By The Vanguard Staff
OAKLOMA CITY, OK – James Coddington is due to be executed here Thursday, but Monday received strong support from a myriad of people who said they believe Coddington is a changed man and urged Gov. Kevin Stitt to commute Coddington’s death sentence.
Earlier, the Oklahoma Board of Pardons and Parole recommended clemency for Coddington based on his deep remorse, exemplary prison record, and horrific history of childhood trauma, said supporters.
And, in a letter sent Monday to the governor https://tinyurl.com/bdhjbcbu, former Republican Speaker of the Oklahoma House of Representatives Kris Steele wrote, “My faith calls me to speak out on Mr. Coddington’s behalf. He is indisputably a changed man from the desperate young drug addict who took Albert Hale’s life 25 years ago. This is the redemption process at work.”
The 12-year lawmaker has also been a Baptist minister and a public school teacher, and now directs the Education and Employment Ministry in Oklahoma City, working to break the same cycles of poverty, addiction, and incarceration that marked Coddington’s early years, said supporters.
Steele urged the governor to take “a holistic consideration of the circumstances…(the) case presents precisely the kind of circumstances that warrant the exercise of executive clemency power,” he wrote.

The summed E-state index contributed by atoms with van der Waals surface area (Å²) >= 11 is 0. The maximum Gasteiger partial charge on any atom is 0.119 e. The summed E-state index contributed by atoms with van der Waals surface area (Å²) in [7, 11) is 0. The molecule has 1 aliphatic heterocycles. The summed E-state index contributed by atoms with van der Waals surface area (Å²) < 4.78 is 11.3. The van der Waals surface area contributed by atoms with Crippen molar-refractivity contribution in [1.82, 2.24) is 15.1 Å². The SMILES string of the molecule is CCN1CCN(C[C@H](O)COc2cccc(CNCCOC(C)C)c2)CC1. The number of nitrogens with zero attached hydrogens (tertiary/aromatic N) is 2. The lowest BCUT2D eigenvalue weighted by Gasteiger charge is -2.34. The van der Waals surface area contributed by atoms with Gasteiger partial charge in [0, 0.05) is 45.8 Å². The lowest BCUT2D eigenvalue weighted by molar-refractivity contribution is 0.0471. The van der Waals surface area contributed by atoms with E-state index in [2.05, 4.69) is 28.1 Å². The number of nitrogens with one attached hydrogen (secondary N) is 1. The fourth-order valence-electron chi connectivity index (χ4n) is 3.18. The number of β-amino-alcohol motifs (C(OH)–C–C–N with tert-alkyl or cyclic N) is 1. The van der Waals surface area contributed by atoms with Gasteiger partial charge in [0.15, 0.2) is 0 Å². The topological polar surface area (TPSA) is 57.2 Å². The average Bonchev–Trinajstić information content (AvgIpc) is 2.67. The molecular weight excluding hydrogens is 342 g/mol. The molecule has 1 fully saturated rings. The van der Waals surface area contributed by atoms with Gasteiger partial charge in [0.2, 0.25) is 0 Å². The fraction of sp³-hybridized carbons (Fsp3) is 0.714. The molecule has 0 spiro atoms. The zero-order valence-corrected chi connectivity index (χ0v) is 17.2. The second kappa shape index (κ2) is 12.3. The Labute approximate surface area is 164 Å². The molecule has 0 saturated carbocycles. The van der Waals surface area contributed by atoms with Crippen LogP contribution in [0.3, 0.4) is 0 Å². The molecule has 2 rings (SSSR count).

In an affidavit https://tinyurl.com/2efn4ec2, Trisha Allen—robbed at knifepoint by Coddington in 1997 when she was a convenience store clerk—said, “I believe if James was given the opportunity to live out his life behind bars, he could be a good influence on other prisoners. He is capable of changing others’ lives.”
Allen said she could tell he was under the influence during the robbery, but said his eyes showed he was not a hardened criminal.
Allen spoke to Coddington by phone recently, and noted, “Mr. Coddington apologized for his actions against me. I believe his apology was genuine and I truly believe he is remorseful…(we) discussed “his transformation from anger to peace…(he) “explained that the more calm he was able to experience, the more opportunity he had to seek God.”
Former Oklahoma Department of Corrections Director Justin Jones also has urged Governor Stitt to grant clemency, in a signed affidavit supporting Coddington’s clemency petition. The affidavit, available at https://tinyurl.com/rc8u3buf, highlights Coddington’s excellent prison record and the trust and respect he has earned from correctional staff, according to Coddington’s supporters.
In a Tulsa Public Radio interview here, Jones—who spent 36 years working in the Oklahoma DOC including eight as its director—said, “I don’t think it would serve the best interest of the state of Oklahoma to execute Mr. Coddington…He’s going to have an influence at his age and his experience and what I believe is his commitment to be productive no matter what situation is before him.”